III. Tracking resource utilization, workload, and overtime
The onus lies on resource managers to maintain the resource health index. Thus, they have to track utilization levels to ensure that every resource works on billable or strategic projects. Another job that falls under their responsibility areas is evaluating their workload and distributing it uniformly to prevent over/underutilization.
If resources are overutilized, resource managers can pull in more resources to redistribute the work, make utilization levels uniform, and prevent employee burnout. For underutilized resources, it is important that they allocate some billable or strategic work to assign them and enhance their productivity.
IV. Collaborating within departments for resource requirements
Although resource management is an independent discipline, it demands coordination between resource managers and other leaders or supervisors of the organization. For instance, to understand the project demand and objectives, a resource manager has to collaborate with project managers or PMOs. Otherwise, it will become arduous for them to find the ideal fit for the job.
At the same time, they have to stay in constant touch with PMOs to understand the criticality of the project before fulfilling the requests. Moreover, to bridge skill gaps or resource crunch, they have to coordinate with HR managers to streamline the recruitment process or people managers to initiate suitable upskilling programs.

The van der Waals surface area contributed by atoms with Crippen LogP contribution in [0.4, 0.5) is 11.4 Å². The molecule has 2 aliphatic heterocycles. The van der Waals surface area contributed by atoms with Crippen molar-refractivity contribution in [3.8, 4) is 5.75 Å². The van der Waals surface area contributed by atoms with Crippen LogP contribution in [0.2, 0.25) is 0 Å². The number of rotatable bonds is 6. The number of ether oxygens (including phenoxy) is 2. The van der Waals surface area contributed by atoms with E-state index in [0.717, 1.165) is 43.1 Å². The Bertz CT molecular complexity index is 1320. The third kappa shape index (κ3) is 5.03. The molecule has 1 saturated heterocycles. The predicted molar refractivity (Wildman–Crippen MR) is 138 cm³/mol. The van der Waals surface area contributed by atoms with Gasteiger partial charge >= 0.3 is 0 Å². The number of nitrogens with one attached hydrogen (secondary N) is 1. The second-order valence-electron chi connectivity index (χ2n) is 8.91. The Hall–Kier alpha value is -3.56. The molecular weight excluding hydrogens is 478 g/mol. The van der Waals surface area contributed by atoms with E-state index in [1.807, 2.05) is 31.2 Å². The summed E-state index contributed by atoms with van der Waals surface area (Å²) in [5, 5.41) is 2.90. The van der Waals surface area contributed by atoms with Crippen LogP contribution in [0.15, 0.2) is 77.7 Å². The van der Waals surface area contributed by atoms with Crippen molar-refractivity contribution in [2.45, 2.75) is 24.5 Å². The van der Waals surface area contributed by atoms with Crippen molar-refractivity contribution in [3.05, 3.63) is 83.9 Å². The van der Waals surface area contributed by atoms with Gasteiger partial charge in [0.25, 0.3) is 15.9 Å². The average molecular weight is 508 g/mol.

V. Creating a learning and development roadmap for resources
Gartner’s recent research reveals that:
58% of the global workforce needs new skills to get their jobs done.
This stat highlights the value of constant training and upskilling of resources in retaining a competitive edge and high productivity.
A resource manager, thus, has to stay updated with evolving industry trends and skill demands. It is also vital for them to take resources’ personal interests and aspirations into account.
Accordingly, they must identify skill gaps and formulate a personalized learning and development program to future-proof their workforce. This way, they avoid frequent hiring and firing, save resource costs, boost employee engagement and productivity.
VI. Effectively manage bench and implement corrective measures
Bench refers to employees who are not allocated to any project, which means they are non-billable but on a company’s payroll. A resource manager needs to constantly track the bench size using a resource management tool to ensure that it doesn’t exceed the threshold. If resource managers foresee project ramp-downs, they have to find suitable project vacancies to allocate them before they hit the bench.
Besides, they also implement appropriate resourcing treatments such as training or upskilling for the benched resources to utilize them effectively. Additionally, providing shadowing opportunities to engage freshers and assigning senior employees to strategic work or training juniors falls under the radar of resource managers’ responsibilities.
To accomplish these KRAs, a resource manager needs to equip themselves with an appropriate skill set. Here are the most important ones.
3. Skills Required to Become a Successful Resource Manager
I. High-level domain knowledge
Though there is no fixed criterion for it, a basic level of domain knowledge is helpful. It helps a resource manager relate to the basics, technologies involved, areas of application, and more for a particular industry. A seasoned resource manager can sometimes switch to even another industry with some basic training and conceptual learning.